by WorldTribune Staff, September 13, 2016
Democratic presidential candidate Hillary Clinton is adamant that, if she were commander in chief, Iraq and Syria “are not going to get (U.S.) ground troops.”
Clinton neglected to mention that the U.S. has some 5,000 personnel on the ground in Iraq. That includes a July deployment of 560 U.S. troops to help secure a newly retaken airbase as a staging hub for an expected offensive on Mosul.
“We are not putting ground troops into Iraq ever again. And we’re not putting ground troops into Syria,” Clinton said in an interview with NBC on Sept. 7. “We’re going to defeat ISIL without committing American ground troops.”
Meanwhile, the same national security officials the Clinton campaign is aggressively courting say the lack of a sizable U.S. ground presence in Iraq and Syria was a major factor in the rise of Islamic State of Iraq and Levant (ISIL).
Senior U.S. military officials told the Obama administration earlier this year that the U.S. needs more troops in Syria to accelerate the defeat of ISIL. “With more capacity, you can do more,” Derek Chollet, a former assistant secretary of defense in the Obama administration, told The New York Times.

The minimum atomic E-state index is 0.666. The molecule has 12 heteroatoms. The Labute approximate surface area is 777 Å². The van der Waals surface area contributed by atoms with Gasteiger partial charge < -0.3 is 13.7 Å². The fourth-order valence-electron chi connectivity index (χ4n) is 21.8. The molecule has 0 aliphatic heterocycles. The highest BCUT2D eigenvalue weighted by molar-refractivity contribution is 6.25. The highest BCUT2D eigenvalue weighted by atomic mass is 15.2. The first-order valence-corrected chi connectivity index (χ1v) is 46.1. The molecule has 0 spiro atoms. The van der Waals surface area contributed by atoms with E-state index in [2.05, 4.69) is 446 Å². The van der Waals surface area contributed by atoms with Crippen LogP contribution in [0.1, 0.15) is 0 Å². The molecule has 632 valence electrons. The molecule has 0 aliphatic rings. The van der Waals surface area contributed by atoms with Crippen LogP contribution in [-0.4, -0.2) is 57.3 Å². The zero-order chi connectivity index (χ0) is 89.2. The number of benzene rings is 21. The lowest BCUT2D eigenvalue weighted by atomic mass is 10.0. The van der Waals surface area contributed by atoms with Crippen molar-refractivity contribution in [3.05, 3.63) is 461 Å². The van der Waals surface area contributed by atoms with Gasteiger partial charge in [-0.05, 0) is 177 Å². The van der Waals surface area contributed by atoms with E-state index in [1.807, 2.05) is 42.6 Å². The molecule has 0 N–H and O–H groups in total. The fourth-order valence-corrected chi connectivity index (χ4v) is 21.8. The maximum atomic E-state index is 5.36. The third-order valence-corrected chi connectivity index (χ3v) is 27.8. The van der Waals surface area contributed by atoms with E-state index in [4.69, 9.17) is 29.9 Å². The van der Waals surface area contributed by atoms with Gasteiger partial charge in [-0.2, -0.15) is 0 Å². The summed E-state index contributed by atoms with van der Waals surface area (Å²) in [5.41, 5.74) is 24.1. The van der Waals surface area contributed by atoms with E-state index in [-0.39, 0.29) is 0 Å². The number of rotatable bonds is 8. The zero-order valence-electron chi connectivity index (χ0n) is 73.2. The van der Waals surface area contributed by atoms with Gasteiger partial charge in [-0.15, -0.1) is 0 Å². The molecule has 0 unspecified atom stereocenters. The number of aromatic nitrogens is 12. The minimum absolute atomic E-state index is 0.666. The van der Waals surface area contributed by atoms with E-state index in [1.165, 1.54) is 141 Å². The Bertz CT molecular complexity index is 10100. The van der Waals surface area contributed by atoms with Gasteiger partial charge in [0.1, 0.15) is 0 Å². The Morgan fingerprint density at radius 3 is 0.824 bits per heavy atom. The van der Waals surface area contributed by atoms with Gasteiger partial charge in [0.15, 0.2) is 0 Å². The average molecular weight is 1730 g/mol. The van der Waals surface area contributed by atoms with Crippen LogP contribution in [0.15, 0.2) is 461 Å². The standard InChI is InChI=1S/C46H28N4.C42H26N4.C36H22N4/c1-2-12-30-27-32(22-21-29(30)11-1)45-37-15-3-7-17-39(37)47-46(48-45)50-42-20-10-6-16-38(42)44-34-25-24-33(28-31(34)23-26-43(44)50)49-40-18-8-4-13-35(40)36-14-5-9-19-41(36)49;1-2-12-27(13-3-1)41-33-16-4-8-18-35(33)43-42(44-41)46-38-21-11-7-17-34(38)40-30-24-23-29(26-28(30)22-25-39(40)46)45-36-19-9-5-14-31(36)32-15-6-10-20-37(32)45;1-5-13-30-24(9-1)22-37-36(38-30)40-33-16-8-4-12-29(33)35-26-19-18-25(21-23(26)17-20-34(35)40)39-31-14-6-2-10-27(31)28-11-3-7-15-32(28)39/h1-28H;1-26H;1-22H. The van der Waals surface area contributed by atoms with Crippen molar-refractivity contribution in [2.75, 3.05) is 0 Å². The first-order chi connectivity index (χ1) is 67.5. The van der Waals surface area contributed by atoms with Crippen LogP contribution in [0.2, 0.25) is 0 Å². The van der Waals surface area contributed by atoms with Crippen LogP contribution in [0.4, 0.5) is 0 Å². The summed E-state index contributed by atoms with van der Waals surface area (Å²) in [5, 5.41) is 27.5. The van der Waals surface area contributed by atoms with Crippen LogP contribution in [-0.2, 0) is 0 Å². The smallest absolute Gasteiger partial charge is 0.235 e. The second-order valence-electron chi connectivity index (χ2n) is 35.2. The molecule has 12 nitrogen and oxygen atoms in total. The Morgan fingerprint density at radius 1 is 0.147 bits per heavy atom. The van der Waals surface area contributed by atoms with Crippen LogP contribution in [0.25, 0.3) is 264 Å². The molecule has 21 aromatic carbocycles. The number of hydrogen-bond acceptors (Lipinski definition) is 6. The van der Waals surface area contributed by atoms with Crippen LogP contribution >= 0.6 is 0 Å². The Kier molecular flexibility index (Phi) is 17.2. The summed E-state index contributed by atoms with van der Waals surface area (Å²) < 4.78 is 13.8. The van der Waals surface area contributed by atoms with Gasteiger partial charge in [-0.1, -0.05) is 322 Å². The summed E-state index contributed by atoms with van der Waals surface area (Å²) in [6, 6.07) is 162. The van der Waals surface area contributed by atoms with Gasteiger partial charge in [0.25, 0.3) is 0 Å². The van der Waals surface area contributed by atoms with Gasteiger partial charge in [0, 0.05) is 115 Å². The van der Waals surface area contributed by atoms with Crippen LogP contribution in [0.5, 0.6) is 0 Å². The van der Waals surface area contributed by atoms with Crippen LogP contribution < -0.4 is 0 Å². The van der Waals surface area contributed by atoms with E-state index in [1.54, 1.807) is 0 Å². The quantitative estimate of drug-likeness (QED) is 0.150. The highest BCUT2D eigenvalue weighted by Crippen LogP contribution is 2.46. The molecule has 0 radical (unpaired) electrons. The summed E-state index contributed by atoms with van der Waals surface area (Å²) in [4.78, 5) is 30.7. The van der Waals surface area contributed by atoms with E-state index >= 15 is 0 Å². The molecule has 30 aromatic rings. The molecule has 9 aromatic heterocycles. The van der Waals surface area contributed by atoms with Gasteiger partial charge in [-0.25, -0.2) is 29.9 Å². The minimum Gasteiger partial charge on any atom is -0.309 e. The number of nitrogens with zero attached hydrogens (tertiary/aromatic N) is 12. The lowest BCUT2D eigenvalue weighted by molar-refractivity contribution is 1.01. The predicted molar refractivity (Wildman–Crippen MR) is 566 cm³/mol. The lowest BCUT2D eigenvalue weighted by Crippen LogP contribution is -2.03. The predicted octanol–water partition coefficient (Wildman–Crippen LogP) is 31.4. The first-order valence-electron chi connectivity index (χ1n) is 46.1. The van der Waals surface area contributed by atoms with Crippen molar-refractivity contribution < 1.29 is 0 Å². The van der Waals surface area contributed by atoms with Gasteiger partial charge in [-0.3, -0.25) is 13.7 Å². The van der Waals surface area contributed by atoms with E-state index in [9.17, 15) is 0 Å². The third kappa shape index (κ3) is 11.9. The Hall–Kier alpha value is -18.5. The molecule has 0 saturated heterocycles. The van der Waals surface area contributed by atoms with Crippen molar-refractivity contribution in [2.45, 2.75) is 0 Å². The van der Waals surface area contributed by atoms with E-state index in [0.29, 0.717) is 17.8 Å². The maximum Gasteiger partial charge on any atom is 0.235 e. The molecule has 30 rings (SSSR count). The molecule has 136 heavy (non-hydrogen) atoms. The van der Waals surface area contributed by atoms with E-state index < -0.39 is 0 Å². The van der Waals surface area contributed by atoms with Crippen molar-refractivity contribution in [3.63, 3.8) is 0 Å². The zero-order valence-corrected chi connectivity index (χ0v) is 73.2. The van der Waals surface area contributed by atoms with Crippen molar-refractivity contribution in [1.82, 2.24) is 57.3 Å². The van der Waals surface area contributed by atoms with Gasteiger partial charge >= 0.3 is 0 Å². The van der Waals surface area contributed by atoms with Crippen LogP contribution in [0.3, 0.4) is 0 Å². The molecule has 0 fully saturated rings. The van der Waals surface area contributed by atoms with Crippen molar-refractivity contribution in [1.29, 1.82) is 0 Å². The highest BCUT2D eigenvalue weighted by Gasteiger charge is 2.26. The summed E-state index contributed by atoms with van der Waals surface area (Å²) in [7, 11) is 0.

The Marines have given fire support to Iraqi and Kurdish forces fighting ISIL on the Makhmour front, where one Marine was killed in an ISIL rocket attack in March. Following that incident, U.S. officials admitted they had deployed far more personnel to Iraq than they had previously disclosed to the public.
U.S. Special Forces have taken part in operations against ISIL in Iraq and Syria. In October of last year U.S. commandos, fighting alongside Kurdish peshmerga forces, freed hostages from a prison in a raid on ISIL-occupied Hawija. One U.S. commando was killed in that raid.
In May, a Navy SEAL who was part of a “quick reaction force” was killed in the town of Tel Skuf while attempting to rescue American combat advisers who were caught in an ISIL raid on peshmerga positions in that town.